"The Chathams" is a term used in reference to shared services for two neighboring municipalities in Morris County, New Jersey, United States – Chatham Borough and Chatham Township. The two are separate municipalities. The first, a town that was settled in 1710 as a colonial English village in the Province of New Jersey, that in 1773 adopted a name change to "Chatham". There are numerous references to this village as "Chatham, New Jersey" dating from that time. The second, more southern, without a town center, and less densely populated, is the vestige of a regional government that was formed in 1806 as a township, a form of municipal government peculiar to the state of New Jersey. It had jurisdiction over a region including a large area of open space and several villages. One of those, the village of Chatham, dating from 1710, was the source for its name, Chatham Township.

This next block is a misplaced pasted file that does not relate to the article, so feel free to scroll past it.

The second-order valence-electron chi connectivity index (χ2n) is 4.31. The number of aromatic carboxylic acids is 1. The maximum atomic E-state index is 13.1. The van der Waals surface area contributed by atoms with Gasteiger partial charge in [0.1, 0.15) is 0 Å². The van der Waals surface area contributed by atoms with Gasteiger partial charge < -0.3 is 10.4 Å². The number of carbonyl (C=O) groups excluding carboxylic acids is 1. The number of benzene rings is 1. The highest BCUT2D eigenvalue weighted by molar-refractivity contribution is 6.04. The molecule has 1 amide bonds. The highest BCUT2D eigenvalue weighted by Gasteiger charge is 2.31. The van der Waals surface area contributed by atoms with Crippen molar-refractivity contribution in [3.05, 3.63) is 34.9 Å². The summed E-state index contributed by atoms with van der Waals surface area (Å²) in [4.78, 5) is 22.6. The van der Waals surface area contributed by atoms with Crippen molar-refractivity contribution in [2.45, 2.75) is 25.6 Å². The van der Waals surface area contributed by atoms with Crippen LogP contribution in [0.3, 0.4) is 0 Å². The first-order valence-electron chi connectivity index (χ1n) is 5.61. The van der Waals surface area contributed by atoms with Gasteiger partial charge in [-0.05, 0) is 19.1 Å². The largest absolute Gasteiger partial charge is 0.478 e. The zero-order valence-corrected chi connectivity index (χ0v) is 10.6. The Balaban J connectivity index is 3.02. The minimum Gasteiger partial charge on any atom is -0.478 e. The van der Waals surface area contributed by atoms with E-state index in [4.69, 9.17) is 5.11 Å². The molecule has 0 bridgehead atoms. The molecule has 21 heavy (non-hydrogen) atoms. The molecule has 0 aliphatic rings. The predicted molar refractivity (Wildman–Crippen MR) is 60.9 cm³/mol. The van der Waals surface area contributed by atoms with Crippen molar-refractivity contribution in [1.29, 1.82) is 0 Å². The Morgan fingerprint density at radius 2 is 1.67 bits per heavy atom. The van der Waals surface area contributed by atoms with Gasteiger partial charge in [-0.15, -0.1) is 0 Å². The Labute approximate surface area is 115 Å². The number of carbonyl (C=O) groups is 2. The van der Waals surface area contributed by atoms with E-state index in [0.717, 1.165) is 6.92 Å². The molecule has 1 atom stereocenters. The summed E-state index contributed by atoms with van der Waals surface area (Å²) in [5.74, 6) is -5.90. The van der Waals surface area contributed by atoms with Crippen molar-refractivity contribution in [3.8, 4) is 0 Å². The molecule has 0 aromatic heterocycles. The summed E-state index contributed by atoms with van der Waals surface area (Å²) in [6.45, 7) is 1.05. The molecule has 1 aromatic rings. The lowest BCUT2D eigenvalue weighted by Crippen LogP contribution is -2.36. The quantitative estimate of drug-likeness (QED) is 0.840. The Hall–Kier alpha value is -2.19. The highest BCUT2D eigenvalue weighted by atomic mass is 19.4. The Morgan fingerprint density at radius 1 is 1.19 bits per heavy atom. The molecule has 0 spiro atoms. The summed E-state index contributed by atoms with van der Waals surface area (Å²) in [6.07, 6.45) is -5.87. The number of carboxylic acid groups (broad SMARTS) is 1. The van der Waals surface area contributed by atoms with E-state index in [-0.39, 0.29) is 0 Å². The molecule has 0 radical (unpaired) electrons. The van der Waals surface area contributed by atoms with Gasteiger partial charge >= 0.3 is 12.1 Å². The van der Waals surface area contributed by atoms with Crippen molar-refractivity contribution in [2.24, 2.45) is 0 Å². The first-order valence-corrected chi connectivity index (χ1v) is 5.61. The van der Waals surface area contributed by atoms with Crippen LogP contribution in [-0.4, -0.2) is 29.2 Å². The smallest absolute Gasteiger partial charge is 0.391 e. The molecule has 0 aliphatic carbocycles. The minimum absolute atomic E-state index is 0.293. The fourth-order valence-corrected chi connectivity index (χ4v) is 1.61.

Chatham Township shares various joint public services with Chatham Borough: the school district, the library, the municipal court, the medical emergency squad, and recreation program.
In March 2018, Bloomberg ranked Chatham as the 64th wealthiest place in the United States, and the 8th wealthiest in New Jersey.
The newly established, post-revolutionary war, state of New Jersey went through several stages setting out how its local governments would be structured. Once boroughs became available after 1878, Chatham Township lost all but one of the villages between 1889 and 1899, including Chatham Borough (settled in 1710), that had been drawn into it in 1806 as they seceded.
Only Green Village, another early town like Chatham that dates to colonial times, was left under jurisdiction of "Chatham Township".